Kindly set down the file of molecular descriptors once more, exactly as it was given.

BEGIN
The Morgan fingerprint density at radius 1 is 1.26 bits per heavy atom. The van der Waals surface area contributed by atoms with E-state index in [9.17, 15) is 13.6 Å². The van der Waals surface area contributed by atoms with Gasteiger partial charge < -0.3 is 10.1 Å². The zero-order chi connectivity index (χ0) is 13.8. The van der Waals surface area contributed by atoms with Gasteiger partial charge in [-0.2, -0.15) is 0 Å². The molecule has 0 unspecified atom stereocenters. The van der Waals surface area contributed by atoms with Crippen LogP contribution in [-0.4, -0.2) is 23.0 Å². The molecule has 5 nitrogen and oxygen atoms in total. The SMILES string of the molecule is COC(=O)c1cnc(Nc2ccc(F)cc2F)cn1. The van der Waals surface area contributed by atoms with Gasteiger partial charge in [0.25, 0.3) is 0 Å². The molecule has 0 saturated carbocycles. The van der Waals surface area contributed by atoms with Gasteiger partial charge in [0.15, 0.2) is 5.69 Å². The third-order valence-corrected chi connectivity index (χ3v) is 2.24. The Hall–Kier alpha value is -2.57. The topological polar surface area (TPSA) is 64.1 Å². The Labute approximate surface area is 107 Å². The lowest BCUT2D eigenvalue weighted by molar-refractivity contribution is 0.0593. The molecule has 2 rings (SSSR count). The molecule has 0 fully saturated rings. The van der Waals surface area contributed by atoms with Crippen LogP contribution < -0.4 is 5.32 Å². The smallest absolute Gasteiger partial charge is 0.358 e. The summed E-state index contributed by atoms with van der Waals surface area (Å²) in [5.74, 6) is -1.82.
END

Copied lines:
The Morgan fingerprint density at radius 1 is 1.26 bits per heavy atom. The van der Waals surface area contributed by atoms with E-state index in [9.17, 15) is 13.6 Å². The van der Waals surface area contributed by atoms with Gasteiger partial charge < -0.3 is 10.1 Å². The zero-order chi connectivity index (χ0) is 13.8. The van der Waals surface area contributed by atoms with Gasteiger partial charge in [-0.2, -0.15) is 0 Å². The molecule has 0 unspecified atom stereocenters. The van der Waals surface area contributed by atoms with Crippen LogP contribution in [-0.4, -0.2) is 23.0 Å². The molecule has 5 nitrogen and oxygen atoms in total. The SMILES string of the molecule is COC(=O)c1cnc(Nc2ccc(F)cc2F)cn1. The van der Waals surface area contributed by atoms with Gasteiger partial charge in [0.25, 0.3) is 0 Å². The molecule has 0 saturated carbocycles. The van der Waals surface area contributed by atoms with Gasteiger partial charge in [0.15, 0.2) is 5.69 Å². The third-order valence-corrected chi connectivity index (χ3v) is 2.24. The Hall–Kier alpha value is -2.57. The topological polar surface area (TPSA) is 64.1 Å². The Labute approximate surface area is 107 Å². The lowest BCUT2D eigenvalue weighted by molar-refractivity contribution is 0.0593. The molecule has 2 rings (SSSR count). The molecule has 0 fully saturated rings. The van der Waals surface area contributed by atoms with Crippen LogP contribution < -0.4 is 5.32 Å². The smallest absolute Gasteiger partial charge is 0.358 e. The summed E-state index contributed by atoms with van der Waals surface area (Å²) in [5.74, 6) is -1.82.